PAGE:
Guiding Assistive-Technology Adaptations Through Intelligent Stream Mining of Patient Data

Guiding Assistive-Technology Adaptations Through Intelligent Stream Mining of Patient Data

William N. Robinson (Georgia State University, USA), Tianjie Deng (University of Denver, USA) and Andrea Aria (Georgia State University, USA)
Copyright: © 2020 |Pages: 40
DOI: 10.4018/978-1-7998-2310-0.ch011
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Users with cognitive impairments use assistive technology as part of a treatment plan. As the AT interface is manipulated, data stream mining techniques are used to monitor user goals. In this context, data mining aids caregivers in tracking user behaviors as they attempt to achieve their goals. Divergences over consecutive stream-mined models identify potential changes in user goal attainment, as the user learns his or her personalized emailing system. When a data-mined model diverges significantly from recent models, the user's behavior is flagged as a significant behavioral change. The specific changes in behavior are then characterized by analyzing model divergence as well as the underlying data. This chapter describes how divergence analysis of decision-tree and hidden Markov models can aid recognition and diagnoses of behavioral changes in support of AT adaptation, in a case study of cognitive AT for emailing. The technique may be more widely applicable to other behavior monitoring contexts.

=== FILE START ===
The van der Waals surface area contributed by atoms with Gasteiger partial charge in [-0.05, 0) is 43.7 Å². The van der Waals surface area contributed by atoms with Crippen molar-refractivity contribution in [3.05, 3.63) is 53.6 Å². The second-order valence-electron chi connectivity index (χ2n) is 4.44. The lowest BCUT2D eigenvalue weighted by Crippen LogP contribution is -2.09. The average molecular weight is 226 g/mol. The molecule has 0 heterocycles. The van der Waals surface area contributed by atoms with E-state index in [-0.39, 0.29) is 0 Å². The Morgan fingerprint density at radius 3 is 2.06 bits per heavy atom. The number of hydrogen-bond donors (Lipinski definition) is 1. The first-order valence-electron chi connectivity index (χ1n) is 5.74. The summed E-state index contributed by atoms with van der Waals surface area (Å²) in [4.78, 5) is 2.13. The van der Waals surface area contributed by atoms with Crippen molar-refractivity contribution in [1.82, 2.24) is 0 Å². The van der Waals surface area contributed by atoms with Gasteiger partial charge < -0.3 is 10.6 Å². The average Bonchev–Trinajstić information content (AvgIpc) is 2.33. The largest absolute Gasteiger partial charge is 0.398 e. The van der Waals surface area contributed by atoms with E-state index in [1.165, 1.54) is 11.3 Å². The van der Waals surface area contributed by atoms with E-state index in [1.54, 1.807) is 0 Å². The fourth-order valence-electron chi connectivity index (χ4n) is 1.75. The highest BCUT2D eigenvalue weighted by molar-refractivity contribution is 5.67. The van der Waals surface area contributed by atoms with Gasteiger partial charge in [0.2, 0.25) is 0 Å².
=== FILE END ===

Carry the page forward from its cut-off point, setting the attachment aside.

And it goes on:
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One in 4 U.S. adults (61 million Americans) have a disability that impacts major life activities (Okoro et al., 2017). More than one million adults in the U.S. are diagnosed each year with cognitive impairments (CI) due to neurological disease or trauma. Currently, there are between 13.3 to 16.1 million Americans living with chronic brain disorders and associated CI (Alliance, 2001). In addition, approximately 4 million Americans have developmental disabilities that impact cognitive functioning (Services, 2002). Cognitive impairments prevent this large and growing segment of our society from fully integrating into society (McColl et al., 1998).

Assistive technology (AT) should help. However, studies have found that AT systems are abandoned by CI users at shockingly high rates (de Joode et al., 2010a; LoPresti et al., 2004; Wilson et al., 2001a; Wright et al., 2001). One major cause of abandonment is an eventual misalignment between: (1) user goals and abilities, and (2) the functionality delivered by the system. Research described in this chapter supports the monitoring of this relationship between user goals and their satisfaction by the system. In a case study, users are given an email system to aid in their activities of daily living (ADLs). At appropriate times, the system is adapted to meet the changing needs of the user. By monitoring a user’s event stream, post-clinic care teams and researchers can notice changes in user behavior that indicate that the system should be adapted. This work has mitigated this misalignment for dozens of clients engaged in cognitive rehabilitation. This technology is applicable to personalized user monitoring and generalizes to monitoring voluminous streams of event data.

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